apples". In most cases, it's not because so many manufacturers
have changed hands in recent years...or changed manufacturing
facilities/techniques, that even if you're comparing the same used
brand & model to a seemingly identical new one, the whole story may
not be in front of you. In some instances, many used pianos can
rightfully sell for much MORE than their new counterparts.
FINDING PRICING INFORMATION ON A SPECIFIC USED PIANO
When a piano is
older, and/or the manufacturer went out of business decades ago,
determining value gets tricky -- particularly for a potential buyer.
Unfortunately, there is little, if any, accurate and/or definitive
information on determining the value of an aged or "really used" used
piano. The condition of the instrument outweighs everything else.
Whereas, the price of a new piano is USUALLY dictated by MSRP's (read
more about MSRP's on our FAQ page), older used
pianos have a more complex formula -- one that begins with a
technician's visit to check out the piano's...er, "vital signs”.
While cabinet styling certainly has been known to influence a purchase
("judging a book by its cover"), be advised that a piano’s
appearance -- whether beautiful or atrocious, doesn’t often have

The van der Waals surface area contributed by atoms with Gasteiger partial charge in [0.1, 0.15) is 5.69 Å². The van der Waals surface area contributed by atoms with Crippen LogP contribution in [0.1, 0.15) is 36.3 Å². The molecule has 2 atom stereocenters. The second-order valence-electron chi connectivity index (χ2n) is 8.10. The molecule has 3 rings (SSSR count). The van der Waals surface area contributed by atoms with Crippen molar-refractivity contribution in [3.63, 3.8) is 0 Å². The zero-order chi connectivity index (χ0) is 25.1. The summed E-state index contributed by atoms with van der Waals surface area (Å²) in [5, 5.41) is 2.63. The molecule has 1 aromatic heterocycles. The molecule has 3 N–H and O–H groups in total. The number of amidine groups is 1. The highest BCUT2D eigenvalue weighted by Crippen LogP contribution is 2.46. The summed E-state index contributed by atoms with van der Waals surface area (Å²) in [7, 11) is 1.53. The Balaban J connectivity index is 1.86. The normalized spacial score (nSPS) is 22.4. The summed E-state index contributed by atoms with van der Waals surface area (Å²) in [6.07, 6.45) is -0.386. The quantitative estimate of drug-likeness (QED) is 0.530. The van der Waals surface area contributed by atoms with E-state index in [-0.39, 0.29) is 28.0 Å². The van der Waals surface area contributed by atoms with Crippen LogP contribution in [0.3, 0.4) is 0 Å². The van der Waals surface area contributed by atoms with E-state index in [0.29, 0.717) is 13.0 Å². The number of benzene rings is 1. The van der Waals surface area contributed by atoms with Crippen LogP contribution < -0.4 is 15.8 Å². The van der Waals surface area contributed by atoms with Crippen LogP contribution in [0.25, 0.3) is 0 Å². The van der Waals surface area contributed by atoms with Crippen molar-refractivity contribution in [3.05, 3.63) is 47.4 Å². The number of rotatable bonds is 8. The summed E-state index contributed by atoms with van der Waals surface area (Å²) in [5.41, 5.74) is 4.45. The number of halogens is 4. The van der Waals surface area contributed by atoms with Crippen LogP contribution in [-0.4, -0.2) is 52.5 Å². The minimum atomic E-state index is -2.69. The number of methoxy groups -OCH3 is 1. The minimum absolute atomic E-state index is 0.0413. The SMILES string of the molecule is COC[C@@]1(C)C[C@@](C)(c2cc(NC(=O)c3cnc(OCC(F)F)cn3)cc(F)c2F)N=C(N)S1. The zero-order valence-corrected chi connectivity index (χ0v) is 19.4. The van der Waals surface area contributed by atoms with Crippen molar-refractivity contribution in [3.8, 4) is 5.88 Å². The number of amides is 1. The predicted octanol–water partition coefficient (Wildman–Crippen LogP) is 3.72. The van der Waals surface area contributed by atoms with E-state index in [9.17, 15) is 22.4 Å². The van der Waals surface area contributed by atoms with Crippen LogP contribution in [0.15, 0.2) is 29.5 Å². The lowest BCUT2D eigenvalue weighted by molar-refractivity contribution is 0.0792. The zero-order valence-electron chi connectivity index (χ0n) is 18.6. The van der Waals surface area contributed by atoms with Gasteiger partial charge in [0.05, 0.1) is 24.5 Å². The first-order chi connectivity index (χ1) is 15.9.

anything to do with a piano's quality or value.
One way to play
it safe is to find a local, trustworthy dealer who has a reputation for
being fair to help show you price ranges and what to expect from these
price ranges in terms of musical quality and furniture style. We know
however, that many readers here may not live in areas that are serviced
by a reputable dealer, not to mention one that has a great inventory of
new and used pianos. No matter how much research you do, you should not
expect to become a fully-qualified piano technician in the space of
time while you are shopping for a piano!
fortunate enough to be in an area where you have a reputable piano
store with an in-house technical staff
and shop that is willing to walk you through the restoration process
(it's actually pretty interesting!). Then you can see first-hand just
how complex and wonderful pianos really are and why buying privately or
through a marginal dealer can be a risky endeavor.
If you don't
have such a dealer in your area, or you're simply not inclined to spend
that kind of time on this purchase, then we are here for you! More and
more buyers in North America and around the world are coming to
Chicagopianos.com to purchase
their piano. Since almost all new piano manufacturers have
dealership agreements that prohibit online phone and internet quoting
of their new piano models, most of our long distance customers are
those who are seeking mid to high grade reconditioned pianos.
We realize what
a huge investment a piano can be and that's why we're committed to
sending you as much information in writing as you request, including
delivery, warranty, trade-up and
technical information. We can even send digital
photos from various angles or, once you've narrowed down your
selection, we're glad to send you a CD containing streaming video of
the piano from all sides, while someone from our staff plays it for